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Neonatology pp 1246-1265 | Cite as

Retinopathy of Prematurity

  • José Carlos Rivera
  • Elsa Duchemin-Kermorvant
  • Allison Dorfman
  • Luis M. Ospina
  • Sylvain Chemtob

Abstract

Retinopathy of prematurity (ROP) is an ocular disease that occurs in premature infants and affects the blood vessels of the developing retina. It is characterized by the onset of visible vascular abnormalities in the second or third month after birth. The pathogenesis of ROP is related to many causative factors, like low birth weight, low gestational age, supplemental oxygen therapy, and some lines of evidence suggest the role of a genetic component. ROP is mild and undergoes spontaneous regression with no visual sequels in the majority of affected infants. However, progression to advanced ROP does occur in a significant number of infants and can lead to severe visual impairment and even complete unilateral or bilateral blindness in some cases. In general, more than 50% of premature infants weighing less than 1250 g at birth show evidence of ROP, and in approximately 3% of children it undergoes abnormal retinal vascular development, neovascularization, and, in its more severe forms, traction retinal detachment [1]. These injuries may occur despite the aggressive interventions currently available, such as cryotherapy or laser photocoagulation for this sightthreatening disease.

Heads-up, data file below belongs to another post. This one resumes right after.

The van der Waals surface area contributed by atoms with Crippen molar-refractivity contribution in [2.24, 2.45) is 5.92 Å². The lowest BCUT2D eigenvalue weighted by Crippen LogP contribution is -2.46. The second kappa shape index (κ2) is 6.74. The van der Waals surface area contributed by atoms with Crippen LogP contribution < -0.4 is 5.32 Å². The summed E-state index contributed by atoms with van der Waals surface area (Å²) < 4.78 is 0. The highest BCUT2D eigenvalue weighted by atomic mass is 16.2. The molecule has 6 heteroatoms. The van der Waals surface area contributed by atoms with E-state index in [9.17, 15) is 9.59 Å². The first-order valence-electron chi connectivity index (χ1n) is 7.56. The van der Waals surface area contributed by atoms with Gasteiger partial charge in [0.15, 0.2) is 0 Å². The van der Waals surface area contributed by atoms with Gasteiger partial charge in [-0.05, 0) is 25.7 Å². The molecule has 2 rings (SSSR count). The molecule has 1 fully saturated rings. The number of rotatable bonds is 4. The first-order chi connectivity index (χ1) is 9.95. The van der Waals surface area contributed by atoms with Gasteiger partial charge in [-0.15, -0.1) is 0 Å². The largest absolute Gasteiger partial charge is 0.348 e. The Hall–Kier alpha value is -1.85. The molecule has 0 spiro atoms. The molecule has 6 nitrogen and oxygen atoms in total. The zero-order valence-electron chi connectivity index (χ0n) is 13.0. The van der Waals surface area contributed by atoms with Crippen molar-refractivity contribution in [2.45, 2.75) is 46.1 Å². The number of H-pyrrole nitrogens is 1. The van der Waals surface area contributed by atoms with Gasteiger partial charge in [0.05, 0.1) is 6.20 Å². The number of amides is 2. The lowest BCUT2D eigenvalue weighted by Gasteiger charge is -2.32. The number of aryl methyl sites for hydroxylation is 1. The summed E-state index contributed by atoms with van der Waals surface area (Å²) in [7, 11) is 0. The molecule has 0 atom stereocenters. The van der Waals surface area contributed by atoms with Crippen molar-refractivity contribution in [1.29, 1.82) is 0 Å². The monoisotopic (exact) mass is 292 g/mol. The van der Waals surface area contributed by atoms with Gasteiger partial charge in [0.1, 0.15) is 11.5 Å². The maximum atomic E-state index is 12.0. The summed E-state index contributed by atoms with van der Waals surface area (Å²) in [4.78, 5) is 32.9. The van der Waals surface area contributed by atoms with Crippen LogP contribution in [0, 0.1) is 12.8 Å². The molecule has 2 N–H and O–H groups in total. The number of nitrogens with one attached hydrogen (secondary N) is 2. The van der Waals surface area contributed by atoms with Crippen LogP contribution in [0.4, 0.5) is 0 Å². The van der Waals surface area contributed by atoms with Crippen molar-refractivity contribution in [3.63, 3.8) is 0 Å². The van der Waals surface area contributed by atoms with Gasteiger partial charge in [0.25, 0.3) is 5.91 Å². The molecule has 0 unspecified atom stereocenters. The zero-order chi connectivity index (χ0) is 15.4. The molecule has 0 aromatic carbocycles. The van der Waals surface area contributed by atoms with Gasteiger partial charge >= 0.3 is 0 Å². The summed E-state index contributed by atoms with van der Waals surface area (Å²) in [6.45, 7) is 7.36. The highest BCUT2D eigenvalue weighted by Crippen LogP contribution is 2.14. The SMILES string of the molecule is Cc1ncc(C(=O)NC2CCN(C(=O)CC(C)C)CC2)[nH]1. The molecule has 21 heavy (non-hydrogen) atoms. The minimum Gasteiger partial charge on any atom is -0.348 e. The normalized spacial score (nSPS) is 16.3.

Keywords

Vascular Endothelial Growth Factor Premature Infant Retinal Detachment Scleral Buckling Retrolental Fibroplasia 
These keywords were added by machine and not by the authors. This process is experimental and the keywords may be updated as the learning algorithm improves.

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Copyright information

© Springer-Verlag Italia 2012

Authors and Affiliations

  • José Carlos Rivera
  • Elsa Duchemin-Kermorvant
  • Allison Dorfman
  • Luis M. Ospina
  • Sylvain Chemtob
    • 1
    • 2
  1. 1.Departments of Pediatrics, Ophthalmology and PharmacologyCentre Hospitalier Universitaire Sainte-Justine, Research CenterMontréalCanada
  2. 2.Maisonneuve-Rosemont Hospital, Research CenterMontréalCanada

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